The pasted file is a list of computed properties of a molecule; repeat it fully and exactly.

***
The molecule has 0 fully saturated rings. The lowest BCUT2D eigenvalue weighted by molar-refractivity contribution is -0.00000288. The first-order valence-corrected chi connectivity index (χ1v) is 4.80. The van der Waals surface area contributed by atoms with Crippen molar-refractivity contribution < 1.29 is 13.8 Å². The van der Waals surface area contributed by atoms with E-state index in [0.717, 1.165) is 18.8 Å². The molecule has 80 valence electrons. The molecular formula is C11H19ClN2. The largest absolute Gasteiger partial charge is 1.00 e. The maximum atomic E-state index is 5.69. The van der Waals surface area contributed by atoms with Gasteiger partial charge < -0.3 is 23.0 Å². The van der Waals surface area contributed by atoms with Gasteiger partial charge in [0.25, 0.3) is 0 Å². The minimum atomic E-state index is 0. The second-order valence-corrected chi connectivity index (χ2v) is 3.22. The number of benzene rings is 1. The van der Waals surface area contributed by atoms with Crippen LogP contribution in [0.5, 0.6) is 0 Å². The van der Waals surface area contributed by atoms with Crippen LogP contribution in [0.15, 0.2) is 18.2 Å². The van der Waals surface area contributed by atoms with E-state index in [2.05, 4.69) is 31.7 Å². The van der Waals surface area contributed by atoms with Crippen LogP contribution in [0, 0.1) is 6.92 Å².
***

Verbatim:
The molecule has 0 fully saturated rings. The lowest BCUT2D eigenvalue weighted by molar-refractivity contribution is -0.00000288. The first-order valence-corrected chi connectivity index (χ1v) is 4.80. The van der Waals surface area contributed by atoms with Crippen molar-refractivity contribution < 1.29 is 13.8 Å². The van der Waals surface area contributed by atoms with E-state index in [0.717, 1.165) is 18.8 Å². The molecule has 80 valence electrons. The molecular formula is C11H19ClN2. The largest absolute Gasteiger partial charge is 1.00 e. The maximum atomic E-state index is 5.69. The van der Waals surface area contributed by atoms with Gasteiger partial charge < -0.3 is 23.0 Å². The van der Waals surface area contributed by atoms with Gasteiger partial charge in [0.25, 0.3) is 0 Å². The minimum atomic E-state index is 0. The second-order valence-corrected chi connectivity index (χ2v) is 3.22. The number of benzene rings is 1. The van der Waals surface area contributed by atoms with Crippen LogP contribution in [0.5, 0.6) is 0 Å². The van der Waals surface area contributed by atoms with Crippen LogP contribution in [0.15, 0.2) is 18.2 Å². The van der Waals surface area contributed by atoms with E-state index in [2.05, 4.69) is 31.7 Å². The van der Waals surface area contributed by atoms with Crippen LogP contribution in [0, 0.1) is 6.92 Å².